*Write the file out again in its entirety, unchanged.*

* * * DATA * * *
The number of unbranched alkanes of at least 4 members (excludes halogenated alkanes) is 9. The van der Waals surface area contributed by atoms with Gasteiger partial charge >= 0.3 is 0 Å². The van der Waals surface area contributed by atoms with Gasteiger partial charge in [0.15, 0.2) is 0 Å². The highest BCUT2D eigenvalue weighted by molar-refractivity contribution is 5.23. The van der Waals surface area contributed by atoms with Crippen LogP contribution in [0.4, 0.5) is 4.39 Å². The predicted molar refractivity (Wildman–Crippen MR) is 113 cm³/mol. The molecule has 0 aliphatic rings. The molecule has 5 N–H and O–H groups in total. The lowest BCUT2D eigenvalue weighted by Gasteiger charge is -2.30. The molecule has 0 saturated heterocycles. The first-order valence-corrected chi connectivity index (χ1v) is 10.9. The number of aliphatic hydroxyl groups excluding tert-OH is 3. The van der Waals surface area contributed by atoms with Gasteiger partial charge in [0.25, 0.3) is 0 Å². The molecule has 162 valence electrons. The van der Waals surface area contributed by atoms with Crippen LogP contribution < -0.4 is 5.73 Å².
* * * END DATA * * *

The number of unbranched alkanes of at least 4 members (excludes halogenated alkanes) is 9. The van der Waals surface area contributed by atoms with Gasteiger partial charge >= 0.3 is 0 Å². The van der Waals surface area contributed by atoms with Gasteiger partial charge in [0.15, 0.2) is 0 Å². The highest BCUT2D eigenvalue weighted by molar-refractivity contribution is 5.23. The van der Waals surface area contributed by atoms with Crippen LogP contribution in [0.4, 0.5) is 4.39 Å². The predicted molar refractivity (Wildman–Crippen MR) is 113 cm³/mol. The molecule has 0 aliphatic rings. The molecule has 5 N–H and O–H groups in total. The lowest BCUT2D eigenvalue weighted by Gasteiger charge is -2.30. The molecule has 0 saturated heterocycles. The first-order valence-corrected chi connectivity index (χ1v) is 10.9. The number of aliphatic hydroxyl groups excluding tert-OH is 3. The van der Waals surface area contributed by atoms with Gasteiger partial charge in [0.25, 0.3) is 0 Å². The molecule has 162 valence electrons. The van der Waals surface area contributed by atoms with Crippen LogP contribution < -0.4 is 5.73 Å².